Many speakers raised the issue of devolution. My noble friend Lord Taylor suggested that the devolution of forestry to Wales and Scotland, and, I may say, England, would not improve forestry management. I am not sure whether my noble friend is changing his position on that matter. I remember a question raised a few weeks ago when he urged me not to make a decision on a forestry matter until a Scottish parliament is able to make its position clear. I believe that forestry will benefit from being devolved. There will be the opportunity to make sure that forestry policy in the various parts of the United Kingdom--in Scotland, England and Wales--can respond more sensitively to policy priorities in the three countries in terms of rural development and general questions of rural land use.

The noble Lord, Lord Mackay of Ardbrecknish, focused particularly on the grant systems. Because forestry is devolved, it would be perfectly possible for the grant system in Scotland to be different from that in Wales, and from that in England. Clearly, the grant systems exist to facilitate particular policies. If policy priorities are different, it is quite proper for the grant systems to be different as well. So, in the noble Lord's example, it would be possible in England to have a grant

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system that encouraged softwoods and a system in Scotland that encouraged hardwoods, or vice versa. There is no difficulty in that regard.

My noble friend Lord Taylor of Gryfe emphasised his wish to see more forestry in Britain, and in particular to see more trees planted as a result of partnership between the public and private sectors. I concur with him and with other noble Lords that that is indeed the way forward. We certainly want to increase the area of woodland in Britain. As many noble Lords observed, our coverage in European terms is low. It runs at about 10 per cent. It is higher in Scotland--but then one would expect all good things to be more plentiful in Scotland. It is therefore one of the lowest percentages in the world.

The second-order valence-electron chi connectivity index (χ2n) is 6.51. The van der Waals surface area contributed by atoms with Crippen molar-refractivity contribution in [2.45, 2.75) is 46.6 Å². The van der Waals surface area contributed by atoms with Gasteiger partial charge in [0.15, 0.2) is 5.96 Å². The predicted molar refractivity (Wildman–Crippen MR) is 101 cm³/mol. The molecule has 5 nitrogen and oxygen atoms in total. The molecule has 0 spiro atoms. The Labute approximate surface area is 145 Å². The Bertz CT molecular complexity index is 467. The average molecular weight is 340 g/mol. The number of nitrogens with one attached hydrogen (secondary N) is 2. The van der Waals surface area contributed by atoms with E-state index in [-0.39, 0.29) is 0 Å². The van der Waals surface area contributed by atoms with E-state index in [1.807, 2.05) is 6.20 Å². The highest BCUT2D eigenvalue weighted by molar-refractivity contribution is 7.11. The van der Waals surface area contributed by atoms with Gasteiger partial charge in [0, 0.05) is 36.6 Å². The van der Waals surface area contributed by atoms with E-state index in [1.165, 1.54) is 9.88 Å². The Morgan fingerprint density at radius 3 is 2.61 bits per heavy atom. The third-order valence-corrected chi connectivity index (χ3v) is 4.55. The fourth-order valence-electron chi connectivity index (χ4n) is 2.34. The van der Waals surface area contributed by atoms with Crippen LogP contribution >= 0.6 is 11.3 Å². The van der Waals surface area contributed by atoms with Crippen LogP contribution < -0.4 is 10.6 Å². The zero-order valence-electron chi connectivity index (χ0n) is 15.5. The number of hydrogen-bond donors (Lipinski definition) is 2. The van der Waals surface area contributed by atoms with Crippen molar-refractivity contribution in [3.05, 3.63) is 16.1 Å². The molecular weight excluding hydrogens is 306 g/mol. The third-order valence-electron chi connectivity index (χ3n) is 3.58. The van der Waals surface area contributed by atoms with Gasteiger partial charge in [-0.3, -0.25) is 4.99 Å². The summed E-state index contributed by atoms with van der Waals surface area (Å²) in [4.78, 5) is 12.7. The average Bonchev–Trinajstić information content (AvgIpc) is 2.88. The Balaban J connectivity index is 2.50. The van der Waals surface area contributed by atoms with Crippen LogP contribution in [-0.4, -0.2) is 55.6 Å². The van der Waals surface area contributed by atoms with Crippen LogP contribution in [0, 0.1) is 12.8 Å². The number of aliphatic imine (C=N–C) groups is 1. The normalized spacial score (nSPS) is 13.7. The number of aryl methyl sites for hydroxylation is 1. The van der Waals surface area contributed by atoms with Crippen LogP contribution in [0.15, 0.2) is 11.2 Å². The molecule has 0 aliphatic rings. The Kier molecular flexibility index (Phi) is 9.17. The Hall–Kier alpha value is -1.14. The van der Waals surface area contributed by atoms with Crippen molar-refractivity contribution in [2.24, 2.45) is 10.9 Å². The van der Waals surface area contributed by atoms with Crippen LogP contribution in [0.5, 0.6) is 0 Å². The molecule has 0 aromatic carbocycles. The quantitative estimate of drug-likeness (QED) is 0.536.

We are increasing that percentage (and this is my brief, my Lords) at about 0.1 per cent. each year. So progress is being made--but at 0.1 per cent. a year I do not think it would convince even the Fabians in their belief in the inevitability of gradualness. The 10 per cent. figure compares with an average figure of 36 per cent. for the European Union. Indeed, only Ireland has a smaller percentage than Britain. Denmark and the Netherlands are roughly the same. So the opportunity for an increase in forestry planting and woodland cover is there. I do not think that we ought necessarily to follow the mercantilist fallacy, which may best be illustrated by the "pineapple problem"; namely, it would be possible for us to achieve self-sufficiency in pineapples but that would not be a good use of our resources. In forestry, that is not a particular danger. We can increase forestry cover without any maldistribution of resources.

We are determined to increase the area of woodland in Britain. It is one of the key aspects of our forestry policy. That is best summarised in the mission statement of the Forestry Commission:

    "To protect and expand Britain's forests and woodlands and to increase their value to society and the environment".

Well-designed forests not only provide timber but also good wildlife habitats, as my noble friend Baroness Young of Old Scone observed, and excellent opportunities for recreation, whether with young ladies or not, while also enhancing the landscape.